Do you ever get that feeling that, when you’re struggling for an answer, you never can find it, but when you’re focused on something else, you suddenly see the answer right in front of you? And in fact, from then on, everything you look at, everything you read, everyone you speak to, is giving you more bits and pieces to the answer?
I do. Not often enough, because I don’t always take my own advice. I fight through questions too much at times, going over and over situations, running scenario after scenario until my brain hurts.
Two articles I’ve read recently, from two very different perspectives, tell a similar story. One, an article from the New York Times “Your Brain on Computers — Digital Devices Deprive Brain of Needed Downtime” talks about the fact that the exercise machines with the tvs and ipod ports and video displays may help keep you sweating but don’t give your brain the same release as excersing outside.
Putting your brain on hold or downtime, helps place things in perspective, because it is during down times that the brain literally puts things in their place. “‘Almost certainly, downtime lets the brain go over experiences it’s had, solidify them and turn them into long-term memories,’ said Loren Frank, assitant professor in the department of physiology at the university [of California, San Francisco]….He said he believed that when the brain was constantly stimulated, ‘you prevenet this learning process.'”
The other article (courtesy of Mitch Joel’s Blog) is from Wired magazine, about a transportation engineer in Holland who has focused on removing roadsigns to increase awareness (and thereby improve safety). The author travels with the engineer, Hans Monderman, to a city intersection he designed. “..there it is: the Intersection. It’s the confluence of two busy two-lane roads that handle 20,000 cars a day, plus thousands of bicyclists and pedestrians. Several years ago, Monderman ripped out all the traditional instruments used by traffic engineers to influence driver behavior – traffic lights, road markings, and some pedestrian crossings – and in their place created a roundabout, or traffic circle….To an approaching driver, the intersection is utterly ambiguous — and that’s the point….The drivers slow to gauge the intentions of crossing bicyclists and walkers. Negotiations over right of way are made through fleeting eye contact. Remarkably, traffic moves smoothly around the circle with hardly a brake screeching, horn honking, or obscene gesture. ‘I love it!’ Monderman says at last. ‘Pedestrians and cyclists used to avoid this place, but now, as you see, the cars look out for the cyclists, the cyclists look out for the pedestrains, and everyone looks out for each other.'”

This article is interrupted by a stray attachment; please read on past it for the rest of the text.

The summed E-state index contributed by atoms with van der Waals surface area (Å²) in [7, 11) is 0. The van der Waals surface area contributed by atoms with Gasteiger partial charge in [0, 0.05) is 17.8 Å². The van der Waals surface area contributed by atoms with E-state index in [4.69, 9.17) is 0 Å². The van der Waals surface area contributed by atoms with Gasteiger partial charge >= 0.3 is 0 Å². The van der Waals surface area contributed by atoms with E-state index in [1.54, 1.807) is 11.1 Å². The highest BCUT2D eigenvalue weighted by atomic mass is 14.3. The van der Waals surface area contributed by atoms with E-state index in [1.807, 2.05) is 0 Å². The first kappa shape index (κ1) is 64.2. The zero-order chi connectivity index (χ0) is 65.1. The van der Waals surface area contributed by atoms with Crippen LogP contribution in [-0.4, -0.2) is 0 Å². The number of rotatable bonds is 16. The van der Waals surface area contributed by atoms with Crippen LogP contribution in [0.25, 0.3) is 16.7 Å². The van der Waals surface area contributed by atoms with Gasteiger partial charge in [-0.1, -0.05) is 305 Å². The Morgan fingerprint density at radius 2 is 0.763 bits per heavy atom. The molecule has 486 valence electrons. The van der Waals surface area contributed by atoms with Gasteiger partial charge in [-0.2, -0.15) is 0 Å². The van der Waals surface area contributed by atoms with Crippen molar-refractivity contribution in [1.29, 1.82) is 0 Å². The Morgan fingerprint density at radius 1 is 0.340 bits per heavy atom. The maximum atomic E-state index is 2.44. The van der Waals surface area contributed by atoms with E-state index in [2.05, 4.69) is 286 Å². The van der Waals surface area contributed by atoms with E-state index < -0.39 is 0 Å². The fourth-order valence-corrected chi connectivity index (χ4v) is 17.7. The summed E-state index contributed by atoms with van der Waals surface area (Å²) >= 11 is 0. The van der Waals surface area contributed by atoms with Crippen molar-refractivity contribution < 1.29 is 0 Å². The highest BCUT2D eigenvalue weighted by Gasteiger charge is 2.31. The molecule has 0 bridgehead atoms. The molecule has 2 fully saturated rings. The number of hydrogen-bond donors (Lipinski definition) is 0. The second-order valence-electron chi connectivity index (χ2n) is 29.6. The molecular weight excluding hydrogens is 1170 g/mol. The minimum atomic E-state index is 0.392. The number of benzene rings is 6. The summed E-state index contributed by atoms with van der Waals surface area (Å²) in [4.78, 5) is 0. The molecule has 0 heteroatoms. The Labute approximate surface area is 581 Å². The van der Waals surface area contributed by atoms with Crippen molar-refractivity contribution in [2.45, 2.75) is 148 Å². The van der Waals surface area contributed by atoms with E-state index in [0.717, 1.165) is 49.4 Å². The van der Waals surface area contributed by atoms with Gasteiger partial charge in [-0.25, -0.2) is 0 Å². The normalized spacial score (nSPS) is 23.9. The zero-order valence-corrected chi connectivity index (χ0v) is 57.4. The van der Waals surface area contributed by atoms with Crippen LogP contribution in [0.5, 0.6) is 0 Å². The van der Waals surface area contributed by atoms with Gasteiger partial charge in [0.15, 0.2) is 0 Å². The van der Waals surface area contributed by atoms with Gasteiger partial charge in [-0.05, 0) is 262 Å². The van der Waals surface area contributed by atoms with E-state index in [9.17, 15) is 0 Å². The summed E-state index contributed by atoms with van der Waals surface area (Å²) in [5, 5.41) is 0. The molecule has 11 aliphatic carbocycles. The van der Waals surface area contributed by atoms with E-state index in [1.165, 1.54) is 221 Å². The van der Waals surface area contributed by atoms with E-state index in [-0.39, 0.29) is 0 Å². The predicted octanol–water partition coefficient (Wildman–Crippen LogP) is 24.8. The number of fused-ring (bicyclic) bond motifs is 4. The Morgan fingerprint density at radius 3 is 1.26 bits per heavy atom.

We live in an age where we are assaulted by data, signs, stimulation. Perhaps now, more than ever, we need to step back, perhaps even away, rip off the ear buds, tear our eyes from the tv or the computer and live at analog speed for a while. Then, when we least expect it, we’ll see what we’ve been looking for all that time. Or at least be aware of all that we can see and (like driving through an intersection without directions) live a life more self-directed.